Alec Priest: “I am strong believer in not cutting front line services. Closing any of the schools would be to the detriment to the pupils, the current school model has proven itself time and again, there are better places to look when making financial efficiencies. If we are to vote on closing any more schools, my vote will be no.”
No response from Cecil Hughson.
Emma McDonald: “I imagine this subject will be faced by the next council and I stand firmly against any school closures.”
Andrea Manson: “No doubt this subject will rear its ugly head again. I remain committed to supporting rural schools.”
No responses from Alastair Cooper or Isobel Johnson.
Catherine Hughson: “I can envisage having to argue against proposed school closures. SIC has to save £20m during the lifetime of this council and I anticipate considerable debate on where the necessary cuts will be made I will take my lead from the community should I be successful. I’m much more concerned with restoring secondary school attainment levels. Asking Scottish government to fund more for education.”
Ian Tinkler: “No closures, our rural communities are dependent on our children. The prospect of bussing youngsters 25 miles to Lerwick or forced boarding is abhorrent.”
Steven Coutts: “We fought to protect schools in the last five years. I sincerely hope the next council does not have to do the same again. We must give communities the opportunity to thrive. I know how highly valued the schools are in the Westside and I want us to remove the focus from school’s estate. In the face of projected government cuts, the SIC will find it difficult to balance the budgets over the next five years.
“Communities will have to become less reliant on the SIC, but one thing I would see the council doing is providing a clear policy position that the next five years will not see schools proposed for closure against the wishes of the community. Take the cloud of uncertainty away for the community.”
Gary Robinson: “No. However that will depend upon the council securing sufficient funding. The council that I led has done exceptionally well in securing the reserves which contribute over £8 million a year to schools and education. It’s likely that schools would have closed before now if the reserves had dwindled away as was predicted back in 2012. With nearly twice the amount of money in the reserves now compared to 2012 this provides almost twice the investment income to support services.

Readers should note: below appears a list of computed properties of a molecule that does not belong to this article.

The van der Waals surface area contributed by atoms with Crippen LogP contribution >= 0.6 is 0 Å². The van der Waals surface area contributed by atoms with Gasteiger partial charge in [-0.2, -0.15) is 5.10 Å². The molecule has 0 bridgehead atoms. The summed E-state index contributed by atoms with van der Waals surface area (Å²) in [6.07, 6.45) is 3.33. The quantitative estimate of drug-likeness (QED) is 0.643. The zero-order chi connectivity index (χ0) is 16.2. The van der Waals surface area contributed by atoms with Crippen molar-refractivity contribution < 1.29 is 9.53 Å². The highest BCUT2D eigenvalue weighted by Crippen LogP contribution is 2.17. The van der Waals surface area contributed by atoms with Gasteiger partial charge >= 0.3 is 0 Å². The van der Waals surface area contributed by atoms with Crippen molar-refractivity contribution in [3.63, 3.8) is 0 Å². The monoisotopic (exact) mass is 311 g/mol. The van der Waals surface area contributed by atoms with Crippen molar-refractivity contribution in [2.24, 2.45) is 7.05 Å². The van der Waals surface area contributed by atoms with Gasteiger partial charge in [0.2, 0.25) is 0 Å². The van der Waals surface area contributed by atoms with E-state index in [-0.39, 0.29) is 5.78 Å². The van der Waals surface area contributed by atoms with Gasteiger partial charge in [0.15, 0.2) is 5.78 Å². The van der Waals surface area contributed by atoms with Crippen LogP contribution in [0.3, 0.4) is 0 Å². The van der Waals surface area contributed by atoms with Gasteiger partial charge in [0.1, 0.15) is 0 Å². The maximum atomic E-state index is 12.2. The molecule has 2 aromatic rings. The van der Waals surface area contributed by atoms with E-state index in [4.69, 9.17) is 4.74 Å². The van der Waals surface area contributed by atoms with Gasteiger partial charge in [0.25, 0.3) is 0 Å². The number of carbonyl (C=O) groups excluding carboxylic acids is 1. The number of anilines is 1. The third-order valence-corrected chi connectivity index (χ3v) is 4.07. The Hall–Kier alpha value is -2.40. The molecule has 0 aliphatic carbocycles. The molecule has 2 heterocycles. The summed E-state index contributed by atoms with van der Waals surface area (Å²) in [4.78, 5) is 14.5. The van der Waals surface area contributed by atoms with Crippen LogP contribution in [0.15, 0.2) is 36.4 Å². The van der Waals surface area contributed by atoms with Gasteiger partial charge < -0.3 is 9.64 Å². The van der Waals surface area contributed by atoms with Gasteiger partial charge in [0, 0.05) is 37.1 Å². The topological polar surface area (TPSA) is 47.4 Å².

“The Scottish Government recently made education its top priority and said fairness and equality should be at the heart of this. I want to hold them to account to ensure that this is matched by fair funding for all of our schools. The other unknown quantity is when parents decide to put their children to other schools as was the case with Quarff and, more recently, Bressay or when a school roll drops to zero. Even if a school closes for want of pupils the council still has to vote to formally close it.”
Theo Smith: “I would be surprised if primary schools were considered for closure in the next five years. However, the same cannot be said about the junior high secondary departments. Unless the Scottish Government stands by all its promises on prioritising education on a fair and equal basis and to fairly fund rural schools then I do think closure of the mainland junior high secondary departments will be revisited. This would be a disaster for the West Mainland not only due to its geographical position but to close such an excellent preforming department with a rising roll would be very hard for the council to justify.”
Debbie Nicolson: “Instead of closing schools, we need to find alternative ways to save money. One way would be to revisit and revise the alternative blueprint compiled by three parent councils in response to the Council’s Blueprint for Education, which contained many ideas on how the schools’ estate could be redesigned while keeping junior highs open and cutting back on the education budget. For example, one idea was to introduce a federated high school with one head teacher and each individual school with a principal teacher.
“Instead of closing schools, if the school roll threatens to drop we need to look at why this is happening. I’m very keen to see rural areas become more sustainable and to grow. If we let these areas decline of course you’re going to see a drop in school rolls. If we close schools we will contribute to rural decline as people will not wish to settle there. We need to avoid this in the first instance.”